Methodo-logic of the professional learning community

In order to guide the dialogical process of the PLC conversations and practical design of lesson units by the teachers, we adopted what is called by Hattam, Brennan, Zipin and Comber (2009) a 'methodo-logic' approach for chasing socially just change through research. This approach does not refer to research methods or methodology, but to the logic of an approach that guides the decisions and activities of the process. In other words, the methodo-logic provided the logic for the unfolding dialogical engagement within the PLC process.

The methodo-logic of the PLC was premised on a Bourdieusian insight that students enter schooling from different structural positions, bringing with them to school embodied qualities, dispositions and knowledges from their families and communities (Bourdieu, 1998). These dispositions operate as 'cultural capital' which resonate and align with the school knowledge code, as is the case for most middle class students. Conversely, the school code alienates and isolates working class students from school learning because their 'cultural capital' does not align with the 'cultural capital' codes valued by the school. Bourdieu describes this form of social stratification via education thus:

The education system . . . maintains the pre-existing order, that is, the gap between pupils endowed with unequal amounts of cultural capital. More precisely, by a series of selection operations, the system separates the holder of inherited cultural capital from those who lack it. Differences in aptitude being inseparable from social differences according to inherited capital, the system thus tends to maintain pre-existing social differences (1998, p.20).

Middle class students whose embodied cultural capital aligns with the education (school) system enables them access to the codes of schooling while at the same time operating in such a way as to deny most working class students the opportunity to achieve success at school. These students find that the curriculum makes very little connection to the capitals they bring from their community contexts and therefore they see no intrinsic value in engaging with the educational experience (see Fataar, 2012).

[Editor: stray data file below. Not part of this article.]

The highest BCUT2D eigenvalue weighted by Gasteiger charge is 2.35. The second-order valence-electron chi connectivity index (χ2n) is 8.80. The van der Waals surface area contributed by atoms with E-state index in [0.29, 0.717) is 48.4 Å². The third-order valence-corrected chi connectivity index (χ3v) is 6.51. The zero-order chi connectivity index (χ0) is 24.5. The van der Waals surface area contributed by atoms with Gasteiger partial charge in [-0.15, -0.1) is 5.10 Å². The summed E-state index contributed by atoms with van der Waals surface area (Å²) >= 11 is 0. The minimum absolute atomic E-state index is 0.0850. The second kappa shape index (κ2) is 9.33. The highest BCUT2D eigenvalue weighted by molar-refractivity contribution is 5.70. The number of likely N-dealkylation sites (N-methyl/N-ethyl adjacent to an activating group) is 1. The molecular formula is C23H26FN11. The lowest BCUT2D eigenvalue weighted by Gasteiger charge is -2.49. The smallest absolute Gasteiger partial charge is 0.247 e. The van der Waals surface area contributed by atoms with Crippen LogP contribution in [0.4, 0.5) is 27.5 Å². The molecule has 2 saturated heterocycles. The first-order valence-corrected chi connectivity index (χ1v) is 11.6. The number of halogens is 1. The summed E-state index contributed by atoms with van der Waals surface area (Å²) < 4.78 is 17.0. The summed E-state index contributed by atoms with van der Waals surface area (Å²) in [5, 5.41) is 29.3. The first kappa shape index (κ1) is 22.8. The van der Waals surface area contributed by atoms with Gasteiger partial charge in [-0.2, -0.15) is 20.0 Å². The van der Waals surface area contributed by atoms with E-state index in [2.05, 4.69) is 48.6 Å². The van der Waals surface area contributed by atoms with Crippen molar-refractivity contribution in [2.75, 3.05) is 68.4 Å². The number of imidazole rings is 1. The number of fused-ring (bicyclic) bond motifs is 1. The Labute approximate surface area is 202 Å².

In order to find ways to engage the students more deeply in the learning process, the PLC conversations drew on the 'funds of knowledge' (FoK) framework (Moll, Amanti, Neff & Gonzalez, 1992). This approach discursively and practically mobilises community and family knowledge and resources and draws them into classroom curriculum and lesson units in a manner that moves beyond the rote-like teaching instruction that students commonly encounter in schools (Moll et al., 1992). Utilising the FoK framework enables teachers to draw on the cultural capital of their students and recontextualises their lifeworld knowledge and interests into relevant and meaningful lesson units that are better able to create cultural congruence in school learning. In this manner classroom learning becomes a hybrid space where school knowledge combines with the students' FoK and cultural interests to enable the students to experience meaningful connection to, and greater intellectual engagement with, their school learning.


Theoretical considerations: Bourdieu's social field theory

In order to theorise the change process with regard to Johan's pedagogy, we draw on Bourdieu's 'thinking tools' of practice, habitus, bodily hexis, field and doxa. These 'tools' allow us to analyse and explore both the durability and possibility of change in Johan's teaching practices at the intersection of his classroom discourse and individual agency. In particular, we consider the manner in which Johan was able to embark on strategic action that moved him beyond his embodied teaching practices in relation to his classroom (field) context.

Habitus is fundamentally an embodied disposition that denotes not only how we think about the world, but includes a bodily system of dispositions that are physically enacted in a field. Habitus, as a system of durable transposable patterns of socio-cultural practices, is a complex amalgamation of one's past and present.